• On-disk format - keeping compatibility with the old format vs rewriting all data when an old cluster is upgraded (this patch tries to avoid changing the on-disk format)
  • Multixact freeze still needs to happen at a somewhat regular frequency (one of the activities that VACUUM takes care of today)
  • Memory overhead of larger 64-bit IDs in hot code paths (e.g. those optimized by recent connection scalability improvements)

And Peter Geoghegan puts it succinctly in reviewing the patch:

I believe that a good solution to the problem that this patch tries to solve needs to be more ambitious. I think that we need to return to first principles, rather than extending what we have already.

Despite the email thread being titled "Add 64-bit XIDs into PostgreSQL 15", given these concerns, it's extremely unlikely that a change like this would make it into Postgres 15 at this point - but one can dream, and look ahead to Postgres 16.

Looking for something you can use today?

Postgres 14 brought two great improvements in the area of VACUUM and bloat reduction: (1) The new bottom-up index deletion for B-tree indexes, (2) The new VACUUM "emergency mode" that provides better protection against impeding TXID Wraparound.

EXPLAIN: Nested Loops can be deceiving

Commitfests are about encouraging code reviews, first and foremost. Whilst looking through patches, I noticed a small one, which adds additional information about Nested Loops to EXPLAIN.

The patch was initially proposed back in 2020, and saw some minor refactorings in 2021, but no-one had reviewed it yet in this Commitfest. So I took the opportunity to review it.

First, to understand what the patch aims to do, let's look at a common EXPLAIN output for a Nested Loop:

                                   QUERY PLAN                                    
---------------------------------------------------------------------------------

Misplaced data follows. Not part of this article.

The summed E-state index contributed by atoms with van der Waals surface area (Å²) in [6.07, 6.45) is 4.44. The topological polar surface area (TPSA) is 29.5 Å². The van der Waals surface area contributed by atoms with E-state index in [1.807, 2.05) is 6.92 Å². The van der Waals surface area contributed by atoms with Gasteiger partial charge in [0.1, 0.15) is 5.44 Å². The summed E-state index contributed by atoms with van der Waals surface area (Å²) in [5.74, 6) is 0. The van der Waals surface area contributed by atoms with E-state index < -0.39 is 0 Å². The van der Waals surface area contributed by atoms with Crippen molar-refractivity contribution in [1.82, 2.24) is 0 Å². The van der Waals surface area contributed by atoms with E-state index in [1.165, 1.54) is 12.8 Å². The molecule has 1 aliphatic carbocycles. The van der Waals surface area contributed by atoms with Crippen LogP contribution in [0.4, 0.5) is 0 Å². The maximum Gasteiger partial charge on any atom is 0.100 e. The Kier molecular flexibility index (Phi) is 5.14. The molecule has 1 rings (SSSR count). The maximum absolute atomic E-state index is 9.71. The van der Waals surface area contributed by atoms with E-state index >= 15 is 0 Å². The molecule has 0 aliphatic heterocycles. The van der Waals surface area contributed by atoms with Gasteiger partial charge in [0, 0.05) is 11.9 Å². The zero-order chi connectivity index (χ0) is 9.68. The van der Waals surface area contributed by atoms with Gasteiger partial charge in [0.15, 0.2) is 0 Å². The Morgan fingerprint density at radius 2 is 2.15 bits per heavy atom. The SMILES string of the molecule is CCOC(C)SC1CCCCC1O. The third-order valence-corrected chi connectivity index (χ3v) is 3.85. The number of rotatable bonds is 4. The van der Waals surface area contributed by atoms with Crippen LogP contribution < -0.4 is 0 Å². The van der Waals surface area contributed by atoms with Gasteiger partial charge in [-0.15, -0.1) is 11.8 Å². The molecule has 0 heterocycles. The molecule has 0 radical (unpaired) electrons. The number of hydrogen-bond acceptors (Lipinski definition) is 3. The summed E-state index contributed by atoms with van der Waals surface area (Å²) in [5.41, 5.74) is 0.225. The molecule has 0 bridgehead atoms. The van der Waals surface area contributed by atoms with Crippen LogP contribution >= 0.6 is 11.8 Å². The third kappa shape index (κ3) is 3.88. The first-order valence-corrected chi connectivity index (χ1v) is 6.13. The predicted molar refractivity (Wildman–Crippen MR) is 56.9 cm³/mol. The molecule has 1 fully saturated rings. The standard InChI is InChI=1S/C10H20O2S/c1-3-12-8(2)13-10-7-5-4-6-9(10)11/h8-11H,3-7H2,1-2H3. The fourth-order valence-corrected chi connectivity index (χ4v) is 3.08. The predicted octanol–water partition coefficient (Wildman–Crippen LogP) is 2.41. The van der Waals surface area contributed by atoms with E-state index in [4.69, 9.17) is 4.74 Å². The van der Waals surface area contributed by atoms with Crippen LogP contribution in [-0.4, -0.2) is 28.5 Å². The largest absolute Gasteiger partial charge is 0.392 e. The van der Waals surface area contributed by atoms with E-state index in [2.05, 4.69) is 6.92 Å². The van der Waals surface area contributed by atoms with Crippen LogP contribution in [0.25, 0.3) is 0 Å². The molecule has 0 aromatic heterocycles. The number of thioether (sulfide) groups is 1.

Nested Loop (actual rows=23 loops=1)
   Output: tbl1.col1, tprt.col1
   ->  Seq Scan on public.tbl1 (actual rows=5 loops=1)
         Output: tbl1.col1
   ->  Append (actual rows=5 loops=5)
         ->  Index Scan using tprt1_idx on public.tprt_1 (actual rows=2 loops=5)
               Output: tprt_1.col1
               Index Cond: (tprt_1.col1 < tbl1.col1)
         ->  Index Scan using tprt2_idx on public.tprt_2 (actual rows=3 loops=4)
               Output: tprt_2.col1
               Index Cond: (tprt_2.col1 < tbl1.col1)
         ->  Index Scan using tprt3_idx on public.tprt_3 (actual rows=1 loops=2)
               Output: tprt_3.col1
               Index Cond: (tprt_3.col1 < tbl1.col1)
...

Based on this we might assume that each loop produces 5 rows, as the existing "actual rows" statistic shows the average across all loops.

But this example shows well where the math already doesn't add up: The parent Append node returns 5 rows on average, but the child node "actual rows" add up to 6. And the top Nested Loop node returns 23 rows, but we can't see clearly which index these rows are being found in.

With the patch in place, we get an extra row with Loop information:

                                   QUERY PLAN                                    
---------------------------------------------------------------------------------
 Nested Loop (actual rows=23 loops=1)
   Output: tbl1.col1, tprt.col1
   ->  Seq Scan on public.tbl1 (actual rows=5 loops=1)
         Output: tbl1.col1
   ->  Append (actual rows=5 loops=5)
         Loop Min Rows: 2  Max Rows: 6  Total Rows: 23
         ->  Index Scan using tprt1_idx on public.tprt_1 (actual rows=2 loops=5)
               Loop Min Rows: 2  Max Rows: 2  Total Rows: 10
               Output: tprt_1.col1
               Index Cond: (tprt_1.col1 < tbl1.col1)
         ->  Index Scan using tprt2_idx on public.tprt_2 (actual rows=3 loops=4)
               Loop Min Rows: 2  Max Rows: 3  Total Rows: 11
               Output: tprt_2.col1
               Index Cond: (tprt_2.col1 < tbl1.col1)
         ->  Index Scan using tprt3_idx on public.tprt_3 (actual rows=1 loops=2)
               Loop Min Rows: 1  Max Rows: 1  Total Rows: 2